Tax Deadlines Extended for Victims of Storms, Tornadoes and Flooding in Oklahoma

FEMA's recent disaster declaration opens the door for extended federal tax filing and payment deadlines for victims of the May storms, tornadoes, and flooding in Oklahoma.

picture of a tornado in Oklahoma
(Image credit: Getty Images)

Residents and business in Oklahoma impacted by the severe storms, tornadoes, and flooding beginning May 2, 2022, now have until September 1, 2022, to file and pay certain federal taxes. The IRS extended the deadlines after parts of the state were declared a disaster area by the Federal Emergency Management Agency (FEMA). The tax relief applies to residents and businesses in Adair, Cherokee, Muskogee, Okmulgee, Pottawatomie, Seminole, and Tulsa Counties who were affected by the May 2 natural disasters.

Various federal tax filing and payment due dates for individuals and businesses from May 2 to August 31 will be shifted to September 1, 2022. This includes the quarterly estimated tax payments that were due on June 15, 2022.

The tax relief also applies to the quarterly payroll and excise tax returns normally due on August 1, 2022. Penalties on payroll and excise tax deposits due from May 2 to May 16 will also be waived if the deposits were made by May 17, 2022.

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Victims of the storms, tornadoes, and flooding in Oklahoma don't have to contact the IRS to get this relief. However, if you receive a late filing or late payment penalty notice from the IRS that has an original or extended filing, payment or deposit due date falling within the postponement period, call the number on the notice to have the penalty abated.

The IRS will also waive fees for obtaining copies of previously filed tax returns for taxpayers affected by the Oklahoma natural disasters. When requesting copies of a tax return or a tax return transcript, write "Oklahoma Severe Storms, Tornadoes and Flooding" in bold letters at the top of Form 4506 (opens in new tab) (copy of return) or Form 4506-T (opens in new tab) (transcript) and send it to the IRS.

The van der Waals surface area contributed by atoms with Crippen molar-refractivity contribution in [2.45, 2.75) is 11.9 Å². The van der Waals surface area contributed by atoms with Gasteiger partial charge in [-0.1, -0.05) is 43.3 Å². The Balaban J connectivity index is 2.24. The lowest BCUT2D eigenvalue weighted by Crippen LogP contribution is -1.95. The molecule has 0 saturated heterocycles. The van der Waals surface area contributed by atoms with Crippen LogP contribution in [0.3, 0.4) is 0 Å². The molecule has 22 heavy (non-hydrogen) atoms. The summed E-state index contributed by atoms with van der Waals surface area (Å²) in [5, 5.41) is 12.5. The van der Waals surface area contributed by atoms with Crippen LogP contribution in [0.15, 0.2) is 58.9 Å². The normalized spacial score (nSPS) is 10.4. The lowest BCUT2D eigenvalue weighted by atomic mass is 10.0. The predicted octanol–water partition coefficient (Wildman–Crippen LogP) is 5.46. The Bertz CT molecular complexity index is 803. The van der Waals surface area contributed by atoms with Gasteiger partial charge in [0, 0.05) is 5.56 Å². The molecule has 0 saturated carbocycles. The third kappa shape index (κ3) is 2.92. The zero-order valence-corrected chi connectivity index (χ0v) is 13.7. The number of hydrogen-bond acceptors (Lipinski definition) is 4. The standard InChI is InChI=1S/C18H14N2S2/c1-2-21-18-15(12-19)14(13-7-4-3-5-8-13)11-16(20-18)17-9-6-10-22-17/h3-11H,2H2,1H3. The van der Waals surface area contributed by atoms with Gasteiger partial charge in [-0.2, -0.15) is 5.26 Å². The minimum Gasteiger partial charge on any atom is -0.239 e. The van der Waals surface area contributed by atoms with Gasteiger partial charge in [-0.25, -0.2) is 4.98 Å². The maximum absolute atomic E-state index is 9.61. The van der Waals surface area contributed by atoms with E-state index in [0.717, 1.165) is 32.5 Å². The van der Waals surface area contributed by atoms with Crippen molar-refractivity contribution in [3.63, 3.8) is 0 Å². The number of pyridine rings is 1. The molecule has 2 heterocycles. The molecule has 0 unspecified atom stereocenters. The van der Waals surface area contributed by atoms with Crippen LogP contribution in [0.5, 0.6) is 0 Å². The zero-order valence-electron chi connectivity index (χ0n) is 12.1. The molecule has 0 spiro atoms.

In addition, the IRS will work with any taxpayer who lives outside Oklahoma, but whose records necessary to meet a deadline occurring during the postponement period are located in the state. Taxpayers qualifying for relief who live in another state need to contact the IRS at 866-562-5227. This also includes workers assisting the relief activities who are affiliated with a recognized government or philanthropic organization, and anyone visiting the area who was killed or injured as a result of the disaster.

Individuals and businesses in a federally declared disaster area who suffered uninsured or unreimbursed disaster-related losses can choose to claim them on either the return for the year the loss occurred (in this instance, the 2022 return that you will file next year), or the return for the prior year. This means that taxpayers can, if they choose, file an amended return to claim these losses on their 2021 return. Be sure to write the FEMA declaration number (DR-4657-OK) on any return claiming a loss. It's also a good idea for affected taxpayers claiming the disaster loss on an amended 2021 return to put the Disaster Designation ("Oklahoma Severe Storms, Tornadoes and Flooding") in bold letters at the top of the form. See IRS Publication 547 (opens in new tab) for details.

Rocky Mengle
Senior Tax Editor, Kiplinger.com

Rocky is a Senior Tax Editor for Kiplinger with more than 20 years of experience covering federal and state tax developments. Before coming to Kiplinger, he worked for Wolters Kluwer Tax & Accounting and Kleinrock Publishing, where he provided breaking news and guidance for CPAs, tax attorneys, and other tax professionals. He has also been quoted as an expert by USA Today, Forbes, U.S. News & World Report, Reuters, Accounting Today, and other media outlets. Rocky has a law degree from the University of Connecticut and a B.A. in History from Salisbury University.